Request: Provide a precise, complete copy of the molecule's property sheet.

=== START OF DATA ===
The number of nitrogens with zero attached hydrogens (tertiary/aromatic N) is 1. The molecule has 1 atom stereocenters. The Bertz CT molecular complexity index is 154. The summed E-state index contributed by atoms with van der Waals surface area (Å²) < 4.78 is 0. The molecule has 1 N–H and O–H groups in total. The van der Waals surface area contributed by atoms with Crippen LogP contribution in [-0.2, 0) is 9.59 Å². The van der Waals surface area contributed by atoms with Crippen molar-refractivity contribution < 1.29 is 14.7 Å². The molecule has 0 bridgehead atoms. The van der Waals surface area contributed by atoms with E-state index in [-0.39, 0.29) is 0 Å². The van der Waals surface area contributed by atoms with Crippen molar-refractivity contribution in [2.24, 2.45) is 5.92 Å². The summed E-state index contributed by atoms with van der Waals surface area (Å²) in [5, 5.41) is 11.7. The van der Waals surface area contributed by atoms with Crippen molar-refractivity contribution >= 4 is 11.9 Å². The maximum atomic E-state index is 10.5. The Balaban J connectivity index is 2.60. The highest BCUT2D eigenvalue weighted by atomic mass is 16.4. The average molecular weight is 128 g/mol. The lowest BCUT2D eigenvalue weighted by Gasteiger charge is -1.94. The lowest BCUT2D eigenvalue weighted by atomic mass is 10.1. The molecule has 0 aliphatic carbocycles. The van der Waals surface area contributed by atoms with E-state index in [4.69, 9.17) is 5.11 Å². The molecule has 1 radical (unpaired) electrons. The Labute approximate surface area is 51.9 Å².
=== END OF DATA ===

The number of nitrogens with zero attached hydrogens (tertiary/aromatic N) is 1. The molecule has 1 atom stereocenters. The Bertz CT molecular complexity index is 154. The summed E-state index contributed by atoms with van der Waals surface area (Å²) < 4.78 is 0. The molecule has 1 N–H and O–H groups in total. The van der Waals surface area contributed by atoms with Crippen LogP contribution in [-0.2, 0) is 9.59 Å². The van der Waals surface area contributed by atoms with Crippen molar-refractivity contribution < 1.29 is 14.7 Å². The molecule has 0 bridgehead atoms. The van der Waals surface area contributed by atoms with E-state index in [-0.39, 0.29) is 0 Å². The van der Waals surface area contributed by atoms with Crippen molar-refractivity contribution in [2.24, 2.45) is 5.92 Å². The summed E-state index contributed by atoms with van der Waals surface area (Å²) in [5, 5.41) is 11.7. The van der Waals surface area contributed by atoms with Crippen molar-refractivity contribution >= 4 is 11.9 Å². The maximum atomic E-state index is 10.5. The Balaban J connectivity index is 2.60. The highest BCUT2D eigenvalue weighted by atomic mass is 16.4. The average molecular weight is 128 g/mol. The lowest BCUT2D eigenvalue weighted by Gasteiger charge is -1.94. The lowest BCUT2D eigenvalue weighted by atomic mass is 10.1. The molecule has 0 aliphatic carbocycles. The van der Waals surface area contributed by atoms with E-state index in [4.69, 9.17) is 5.11 Å². The molecule has 1 radical (unpaired) electrons. The Labute approximate surface area is 51.9 Å².